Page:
Speaking of doing tours, which you guys will be doing very soon in Australia and I’m very excited for that, comparing smaller shows to larger shows, do you change the performance you put on?

“No. We’re all quite high energy on stage and we just love playing. I’m glad that comes through to a lot of the fans that come and see us; they can see that we enjoy doing what we’re doing. We don’t dumb it down or anything whether we’re playing to ten people or ten thousand people. The only thing we move around is, we might adjust what songs we play on a set depending on who we’re supporting, to fit in with their style of style of music; if it’s a band that’s similar to us but they did some different stuff, there’s band that we might get away with playing more of our older stuff and there’s some bands that we can get away with some of our more darker heavier stuff things, so we might adjust the set list and put some slightly different songs on there.”

The term djent seems to spark a little bit of controversy when brought up and I’ve noticed Voyager has been described with the term. How do you guys approach people giving you that label?

“We don’t have a problem with it at all. Everyone wants to categorise and put things in labels, that’s just human nature to do that; ‘Where does this fit and what does it sound like?’ I don’t understand why people get upset about terminology; it’s just a word [laughs]. I don’t understand why people call it a dirty word, it’s still progressive music, it’s just the sound the guitars produce and that’s where it came from.”

“We are very much influenced by a lot of those bands. Probably myself and Scott the most. We love bands like TesseracT and Periphery, and I love some of the more whacky stuff like Vilhjarta. It definitely seeps into our writing and it’s influenced it over the years. People call us prog as well and I don’t think we’re traditionally really a prog band either. I mean we flirt with it, but we don’t have ten minute songs with 30 different time signature changes either. So yeah, we wear our influences on our sleeves and we’re not ashamed of it.”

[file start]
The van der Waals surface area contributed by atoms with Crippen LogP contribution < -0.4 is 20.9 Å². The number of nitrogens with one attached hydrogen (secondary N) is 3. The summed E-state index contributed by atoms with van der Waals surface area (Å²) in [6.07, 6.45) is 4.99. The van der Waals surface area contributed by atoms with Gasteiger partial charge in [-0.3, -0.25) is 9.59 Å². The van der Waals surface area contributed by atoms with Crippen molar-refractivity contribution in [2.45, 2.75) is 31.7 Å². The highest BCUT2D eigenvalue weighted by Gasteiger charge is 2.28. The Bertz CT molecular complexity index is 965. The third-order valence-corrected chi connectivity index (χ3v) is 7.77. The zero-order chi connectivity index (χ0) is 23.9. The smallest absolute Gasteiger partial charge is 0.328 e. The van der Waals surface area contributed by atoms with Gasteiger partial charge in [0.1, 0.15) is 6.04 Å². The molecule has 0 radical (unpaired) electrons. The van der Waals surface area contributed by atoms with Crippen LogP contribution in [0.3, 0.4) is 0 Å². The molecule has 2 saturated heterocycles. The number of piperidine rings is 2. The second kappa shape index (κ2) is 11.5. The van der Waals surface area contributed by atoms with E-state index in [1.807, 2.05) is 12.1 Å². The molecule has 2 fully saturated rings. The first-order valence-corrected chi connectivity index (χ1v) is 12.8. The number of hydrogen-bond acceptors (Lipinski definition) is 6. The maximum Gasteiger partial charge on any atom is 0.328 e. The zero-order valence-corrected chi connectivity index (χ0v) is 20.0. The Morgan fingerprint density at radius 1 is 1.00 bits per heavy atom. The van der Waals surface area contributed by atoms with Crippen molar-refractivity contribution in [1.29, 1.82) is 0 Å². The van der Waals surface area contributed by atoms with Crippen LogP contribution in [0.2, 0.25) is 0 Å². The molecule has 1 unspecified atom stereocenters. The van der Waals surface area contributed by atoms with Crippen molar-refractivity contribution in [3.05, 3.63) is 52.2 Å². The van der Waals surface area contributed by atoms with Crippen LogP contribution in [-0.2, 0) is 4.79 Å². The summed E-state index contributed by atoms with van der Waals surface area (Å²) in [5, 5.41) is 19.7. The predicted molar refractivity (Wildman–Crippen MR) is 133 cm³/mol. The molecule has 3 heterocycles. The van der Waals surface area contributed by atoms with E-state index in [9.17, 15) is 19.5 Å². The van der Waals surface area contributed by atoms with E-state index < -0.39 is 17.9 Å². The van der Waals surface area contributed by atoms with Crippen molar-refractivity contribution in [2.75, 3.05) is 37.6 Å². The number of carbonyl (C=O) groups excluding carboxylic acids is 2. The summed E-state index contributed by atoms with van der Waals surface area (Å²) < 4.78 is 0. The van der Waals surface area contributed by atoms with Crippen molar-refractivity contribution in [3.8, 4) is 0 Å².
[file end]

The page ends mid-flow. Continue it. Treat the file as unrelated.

“If people hear something that we don’t that’s cool. Sometimes we hear people comparing Danny to the singer from A-ha and Depeche Mode and stuff like that as well. That’s not a deliberate thing that’s gone in, it’s obviously the timbre of Danny’s voice and the synths that he uses and it pulls from that era a bit – the 80’s and 90’s sound, but it wasn’t like we deliberately went out of our way to ‘we want to sound like Depeche Mode’ or anything like that. It’s kind of cool to hear from people’s take on what we sound like.”

You’ve played with other bands recently: Opeth, Deftones, Karnivool, Children of Bodom, and I personally think that’s a huge achievement. What other bands do you guys want to be playing alongside in the future?

“I think we’re lucky in that, because we are such a melting pot with what we play that we can fit in with a lot of different bands and that’s awesome. Like you said, all of those bands you mentioned, they all sound very different, but we fit in with them. We played with Leprous recently and they’re one of my favourite bands; I’d love to go out and do a longer tour with them again. But, I’d love to play with some of the new progressive bands like TesseracT and Sikth. I want to get to Europe, I think that’s the main thing; cracking Europe and playing with some of the U.K and European bands that are out there. We’ve done really well in America and so growing over in Europe with bands like TesseracT would be amazing.”